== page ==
A complete overview on tofu learn more about its nutrition, culinary applications and more.

What is Tofu? Tofu Nutrition and More

Lisa Humphreys

Lisa Humphreys

United Soybean Board

We all have that friend who can thrive in any setting, who is equally at home at a Super Bowl party or the opening of an art gallery. If that friend were a soy food product, they’d be tofu. Once relegated to the health food section of the supermarket, tofu is being embraced as a star ingredient in breakfast scrambles, shareable appetizers, and so much more.

With 70% of Americans now consuming plant-based foods due to their nutritional and environmental benefits, now is the perfect time to join the movement. Explore the history, nutrition profile, and applications of one of the most versatile plant-based foods out there – tofu!  

Whether fried, baked, tossed into a stir fry, or dropped into a hearty stew, tofu is a nutritious addition to a well-rounded diet. Let’s dive into what tofu is, how it’s made, the different types of tofu, and its nutritional benefits. Then, check out a few recipe ideas to help you add more tofu into your diet.

What Is Tofu?

Tofu, sometimes called bean curd because of its soybean content, is made from coagulated soy milk. Served firm or soft, tofu has a silky texture and a neutral taste that makes it a versatile ingredient.

How Is Tofu Made?

Tofu is made from soy milk that is blended with magnesium chloride brine, called nigari, or with calcium sulphate. The addition of one of these agents causes the soy milk to curdle, which gives tofu its firm texture.

Next, excess water is removed through pressing. Hard pressing creates firmer tofu, less to no pressing leads to a softer texture. Watch this video to see the current tofu creation process.

Where Did Tofu Come From?

Tofu is not a new food. People have been enjoying tofu for approximately 2,000 years.

Tofu was most likely created during China’s Han Dynasty. Rumor has it that tofu’s invention was a happy accident! The legend goes that a Chinese cook accidentally curdled a batch of soy milk by adding nigari seaweed. One cook’s mistake led to a delicious discovery, and tofu has remained a staple of Asian cuisine for generations. In recent years, home cooks and members of the food industry alike have increasingly relied on tofu for its versatility, availability, affordability, and nutritional benefits.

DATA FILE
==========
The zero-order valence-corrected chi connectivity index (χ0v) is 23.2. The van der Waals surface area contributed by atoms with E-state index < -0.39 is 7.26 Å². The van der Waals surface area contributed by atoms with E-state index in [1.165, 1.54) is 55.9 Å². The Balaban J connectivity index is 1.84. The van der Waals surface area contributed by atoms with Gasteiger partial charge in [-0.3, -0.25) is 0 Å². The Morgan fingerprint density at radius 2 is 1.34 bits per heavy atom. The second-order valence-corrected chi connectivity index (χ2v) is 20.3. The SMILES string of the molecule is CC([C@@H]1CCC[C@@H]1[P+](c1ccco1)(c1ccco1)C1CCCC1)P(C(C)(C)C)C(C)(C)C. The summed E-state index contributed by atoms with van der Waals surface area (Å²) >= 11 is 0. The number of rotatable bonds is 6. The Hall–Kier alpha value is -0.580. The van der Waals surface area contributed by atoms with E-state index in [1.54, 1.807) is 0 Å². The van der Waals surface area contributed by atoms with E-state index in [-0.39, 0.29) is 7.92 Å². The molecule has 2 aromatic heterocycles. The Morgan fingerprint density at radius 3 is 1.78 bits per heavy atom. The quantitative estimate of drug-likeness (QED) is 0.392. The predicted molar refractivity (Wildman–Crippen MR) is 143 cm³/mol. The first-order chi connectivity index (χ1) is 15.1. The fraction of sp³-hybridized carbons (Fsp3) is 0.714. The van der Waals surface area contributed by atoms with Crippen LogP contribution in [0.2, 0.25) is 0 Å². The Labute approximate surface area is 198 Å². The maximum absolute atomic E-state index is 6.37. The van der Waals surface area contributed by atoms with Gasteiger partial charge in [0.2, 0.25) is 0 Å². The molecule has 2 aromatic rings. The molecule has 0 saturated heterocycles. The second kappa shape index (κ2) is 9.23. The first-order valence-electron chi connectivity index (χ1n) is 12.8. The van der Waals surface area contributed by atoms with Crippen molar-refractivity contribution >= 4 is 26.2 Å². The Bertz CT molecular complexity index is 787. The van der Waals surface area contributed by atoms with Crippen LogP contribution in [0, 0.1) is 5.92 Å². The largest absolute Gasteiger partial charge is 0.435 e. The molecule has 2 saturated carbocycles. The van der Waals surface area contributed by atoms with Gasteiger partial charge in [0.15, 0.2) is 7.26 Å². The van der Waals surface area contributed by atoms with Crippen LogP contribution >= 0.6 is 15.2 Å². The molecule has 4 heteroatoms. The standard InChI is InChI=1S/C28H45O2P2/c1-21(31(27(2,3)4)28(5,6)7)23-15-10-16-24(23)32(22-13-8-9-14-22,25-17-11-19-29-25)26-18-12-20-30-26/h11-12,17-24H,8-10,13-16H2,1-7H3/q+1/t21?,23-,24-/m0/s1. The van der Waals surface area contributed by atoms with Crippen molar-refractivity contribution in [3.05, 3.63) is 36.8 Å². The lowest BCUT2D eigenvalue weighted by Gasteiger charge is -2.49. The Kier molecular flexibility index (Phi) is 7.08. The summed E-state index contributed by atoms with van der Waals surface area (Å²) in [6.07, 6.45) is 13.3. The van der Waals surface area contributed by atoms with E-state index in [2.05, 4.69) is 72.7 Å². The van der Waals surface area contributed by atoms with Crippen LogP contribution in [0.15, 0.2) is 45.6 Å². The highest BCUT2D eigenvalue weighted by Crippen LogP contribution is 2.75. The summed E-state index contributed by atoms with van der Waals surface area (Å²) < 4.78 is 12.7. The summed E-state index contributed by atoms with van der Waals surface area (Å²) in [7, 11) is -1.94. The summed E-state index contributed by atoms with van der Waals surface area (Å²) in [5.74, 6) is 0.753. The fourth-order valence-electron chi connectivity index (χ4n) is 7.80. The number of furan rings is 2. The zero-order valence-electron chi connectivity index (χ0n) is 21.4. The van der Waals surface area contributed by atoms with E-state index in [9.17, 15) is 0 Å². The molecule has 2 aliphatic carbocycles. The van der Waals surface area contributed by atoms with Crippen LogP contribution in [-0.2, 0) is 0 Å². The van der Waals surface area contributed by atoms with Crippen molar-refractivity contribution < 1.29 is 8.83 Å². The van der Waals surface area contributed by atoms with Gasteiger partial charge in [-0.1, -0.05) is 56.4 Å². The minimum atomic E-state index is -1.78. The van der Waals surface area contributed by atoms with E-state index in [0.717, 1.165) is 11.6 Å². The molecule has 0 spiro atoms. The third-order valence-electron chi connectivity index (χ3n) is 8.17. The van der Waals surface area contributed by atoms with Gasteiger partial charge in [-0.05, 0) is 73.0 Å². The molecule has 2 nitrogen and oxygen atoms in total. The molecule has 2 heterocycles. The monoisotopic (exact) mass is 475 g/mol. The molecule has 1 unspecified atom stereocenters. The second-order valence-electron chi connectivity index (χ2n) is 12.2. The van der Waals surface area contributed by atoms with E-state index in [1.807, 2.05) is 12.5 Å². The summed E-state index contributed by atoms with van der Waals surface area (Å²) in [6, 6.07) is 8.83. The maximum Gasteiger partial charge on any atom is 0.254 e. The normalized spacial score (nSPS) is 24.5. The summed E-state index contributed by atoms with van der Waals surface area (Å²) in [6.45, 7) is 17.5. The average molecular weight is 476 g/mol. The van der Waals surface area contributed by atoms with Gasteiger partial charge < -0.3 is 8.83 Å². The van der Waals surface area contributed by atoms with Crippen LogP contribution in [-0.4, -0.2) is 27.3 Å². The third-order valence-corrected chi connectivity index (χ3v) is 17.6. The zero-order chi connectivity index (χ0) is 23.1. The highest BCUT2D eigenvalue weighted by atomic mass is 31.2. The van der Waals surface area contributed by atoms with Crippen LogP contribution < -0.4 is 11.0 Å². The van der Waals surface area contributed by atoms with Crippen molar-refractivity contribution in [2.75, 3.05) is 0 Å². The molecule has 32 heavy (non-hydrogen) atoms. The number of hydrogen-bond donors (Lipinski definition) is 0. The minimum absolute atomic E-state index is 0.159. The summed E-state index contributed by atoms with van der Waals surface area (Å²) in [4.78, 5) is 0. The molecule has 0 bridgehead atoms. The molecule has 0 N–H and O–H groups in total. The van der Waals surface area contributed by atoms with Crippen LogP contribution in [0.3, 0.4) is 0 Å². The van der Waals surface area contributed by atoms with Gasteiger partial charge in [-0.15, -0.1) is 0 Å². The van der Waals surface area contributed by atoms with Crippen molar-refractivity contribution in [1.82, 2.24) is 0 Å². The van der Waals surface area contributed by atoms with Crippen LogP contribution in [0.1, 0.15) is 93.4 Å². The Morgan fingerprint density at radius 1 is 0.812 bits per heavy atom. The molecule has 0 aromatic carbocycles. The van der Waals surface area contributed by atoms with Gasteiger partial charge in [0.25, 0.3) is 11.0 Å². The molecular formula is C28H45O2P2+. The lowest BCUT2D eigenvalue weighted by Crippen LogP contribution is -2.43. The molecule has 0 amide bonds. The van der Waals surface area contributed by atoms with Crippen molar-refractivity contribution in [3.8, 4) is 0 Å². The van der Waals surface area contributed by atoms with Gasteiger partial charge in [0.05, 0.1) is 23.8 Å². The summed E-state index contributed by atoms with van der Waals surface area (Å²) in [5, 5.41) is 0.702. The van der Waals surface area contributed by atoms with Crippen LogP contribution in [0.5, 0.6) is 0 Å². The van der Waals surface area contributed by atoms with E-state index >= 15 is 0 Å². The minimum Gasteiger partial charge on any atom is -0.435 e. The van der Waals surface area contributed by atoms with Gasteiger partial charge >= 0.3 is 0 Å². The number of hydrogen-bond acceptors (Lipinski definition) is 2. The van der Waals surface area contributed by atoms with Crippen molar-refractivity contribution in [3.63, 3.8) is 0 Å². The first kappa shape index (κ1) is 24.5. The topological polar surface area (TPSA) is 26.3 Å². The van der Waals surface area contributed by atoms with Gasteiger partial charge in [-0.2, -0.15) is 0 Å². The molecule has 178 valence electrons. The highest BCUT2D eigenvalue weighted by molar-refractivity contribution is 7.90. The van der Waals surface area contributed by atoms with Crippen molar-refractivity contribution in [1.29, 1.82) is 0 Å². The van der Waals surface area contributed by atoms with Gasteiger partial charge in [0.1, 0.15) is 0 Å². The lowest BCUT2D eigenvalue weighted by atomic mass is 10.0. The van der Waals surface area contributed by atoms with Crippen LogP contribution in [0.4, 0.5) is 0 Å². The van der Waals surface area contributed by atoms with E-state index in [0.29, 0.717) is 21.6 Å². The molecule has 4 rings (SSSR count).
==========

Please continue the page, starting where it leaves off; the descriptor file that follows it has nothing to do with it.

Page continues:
Part of the plant-based foods trend is an uptick in soy-based protein consumption. With over 40% of consumers increasing their consumption of soy-based protein in the past year, you may be hearing about tofu more often.

What Are the Different Types of Tofu?

Depending on the length of time and intensity of pressure, as well as its water content, tofu’s texture can range from silken to extra firm. Different tofu types lend themselves to different uses.

Extra-Firm Tofu: Extra-firm tofu is very dense and can be chewier than other forms of tofu. Cubes of extra-firm tofu can be stir-fried or battered and fried without losing their shape. Extra-firm tofu can also be crumbled and used in place of ground meats in dishes, like tacos. Wow guests at your next party with these extra-firm tofu skewers!

Firm Tofu: Firm tofu also retains its shape through many different cooking processes and can be used in many of the same ways as extra-firm tofu. The only difference is that firm tofu has a higher water content than extra-firm tofu and offers more give.